Beginning August 24, 2022, motor carriers who continue to use the revoked device listed above would be considered to be operating without an ELD. Safety officials who encounter a driver using a revoked device on or after August 24, 2022 should cite 395.8(a)(1), and place the driver out-of-service in accordance with the CVSA OOS Criteria.

FMCSA strongly encourages motor carriers to take the actions listed above now to avoid compliance issues in the event that the deficiencies are not addressed in time.

For more information on ELDs, visit FMCSA’s ELD implementation website.


McCraren Compliance can help you understand and comply with FMCSA, USDOT and ADOT and ensure your drivers and your vehicles operate safely and efficiently.

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FMCSA extends comment period on speed-limiter proposal

First published by Safety+Health an NSC publication

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Photo: Missouri Department of Transportation Flickr

Washington — Responding to stakeholder requests, the Federal Motor Carrier Safety Administration (FMCSA) has extended until July 18 the comment period on a proposed rule that would require the installation of speed-limiting devices on trucks, buses and multipurpose passenger vehicles weighing more than 26,000 pounds.

As outlined in a notice published in the May 27 Federal Register, the extension provides interested parties additional time to submit responses. The initial deadline was June 3.

FMCSA, in the May 4 Federal Register, published an advance notice of supplemental proposed rulemaking that expands on a 2016 joint proposal from the National Highway Traffic Safety Administration and FMCSA. The latter is the sole agency listed on the proposal, which doesn’t specify a top speed. The 2016 proposed rule suggested capping speeds at 60, 65 or 68 mph.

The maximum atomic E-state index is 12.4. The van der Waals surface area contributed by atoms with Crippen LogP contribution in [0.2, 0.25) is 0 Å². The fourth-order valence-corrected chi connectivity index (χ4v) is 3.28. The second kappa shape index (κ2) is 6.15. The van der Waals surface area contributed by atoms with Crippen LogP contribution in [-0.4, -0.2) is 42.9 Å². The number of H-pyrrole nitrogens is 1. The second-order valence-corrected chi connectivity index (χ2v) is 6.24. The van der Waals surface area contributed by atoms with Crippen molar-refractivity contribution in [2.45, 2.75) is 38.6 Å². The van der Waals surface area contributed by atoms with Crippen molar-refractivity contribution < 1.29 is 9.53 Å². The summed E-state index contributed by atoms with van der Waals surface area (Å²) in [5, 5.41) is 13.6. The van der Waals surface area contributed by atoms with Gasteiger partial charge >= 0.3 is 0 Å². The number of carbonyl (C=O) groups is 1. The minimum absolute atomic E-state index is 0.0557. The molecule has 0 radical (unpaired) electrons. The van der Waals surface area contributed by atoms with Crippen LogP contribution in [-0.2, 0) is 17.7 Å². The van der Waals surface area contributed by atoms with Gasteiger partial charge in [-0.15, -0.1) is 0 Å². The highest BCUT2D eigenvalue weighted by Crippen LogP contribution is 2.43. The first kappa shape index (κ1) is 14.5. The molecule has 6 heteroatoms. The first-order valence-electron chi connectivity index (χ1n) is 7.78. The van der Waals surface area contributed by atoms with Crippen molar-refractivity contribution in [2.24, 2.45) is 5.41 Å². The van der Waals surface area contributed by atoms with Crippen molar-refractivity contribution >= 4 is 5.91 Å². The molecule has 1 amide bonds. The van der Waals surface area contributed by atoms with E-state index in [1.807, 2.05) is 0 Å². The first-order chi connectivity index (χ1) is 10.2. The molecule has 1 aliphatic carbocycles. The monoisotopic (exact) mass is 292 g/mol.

FMCSA offers multiple questions on which stakeholders may comment, including:

  • What percentage of the commercial motor vehicle fleet uses speed-limiting devices?
  • If in use, at what maximum speed are the devices generally set?
  • What training or skill sets are needed for motor carriers’ maintenance personnel to adjust or program electronic engine control units to set speed limits?
  • What equipment or tools are needed to adjust or program/reprogram ECUs? How long would the process take, and where can it be completed?
  • Since publication of the notice of proposed rulemaking in 2016, how has standard practice or technology changed as it relates to the ability to set speed limits using ECUs?
    FMCSA extended comment period on speed-limiting

McCraren Compliance can help you understand and comply with FMCSA, USDOT and ADOT and ensure your drivers and your vehicles operate safely and efficiently.

Call us Today at 888-758-4757 or email us at info@mccrarencompliance.com to schedule your free FMCSA Compliance Assessment.

FMCSA Declares Pennsylvania-Licensed Driver an Imminent Hazard to Public Safety

First published by FMCSA

WASHINGTON – The U.S. Department of Transportation’s Federal Motor Carrier Safety Administration (FMCSA) has declared Pennsylvania-licensed commercial vehicle driver Eric G. Burke to be an “imminent hazard” to public safety and ordered him to immediately cease operating any commercial motor vehicle (“CMV”) in interstate commerce.  Mr. Burke was served the Federal order on May 13, 2022.

On May 18, 2020, Mr. Burke submitted to a pre-employment control substance test while seeking employment with Lentzcaping, Inc. On May 29, 2020, the Medical Review Officer notified Mr. Burke that his test results had been verified as positive for Marijuana Metabolites and that he was prohibited from operating CMVs.  Mr. Burke was also referred to a Substance Abuse Professional (SAP) for evaluation, education, and treatment pursuant to 49 CFR Part 40.  Mr. Burke ignored the prohibition on his operation of CMVs and the requirement to undergo a SAP evaluation, and instead continued to drive in interstate commerce.  On one of these trips, he was placed out-of-service for possession of alcohol while operating a CMV; on another trip, he was placed out-of-service for possession of marijuana after a single-vehicle CMV crash.

Mr. Burke is now listed as prohibited in FMCSA’s Drug and Alcohol Clearinghouse.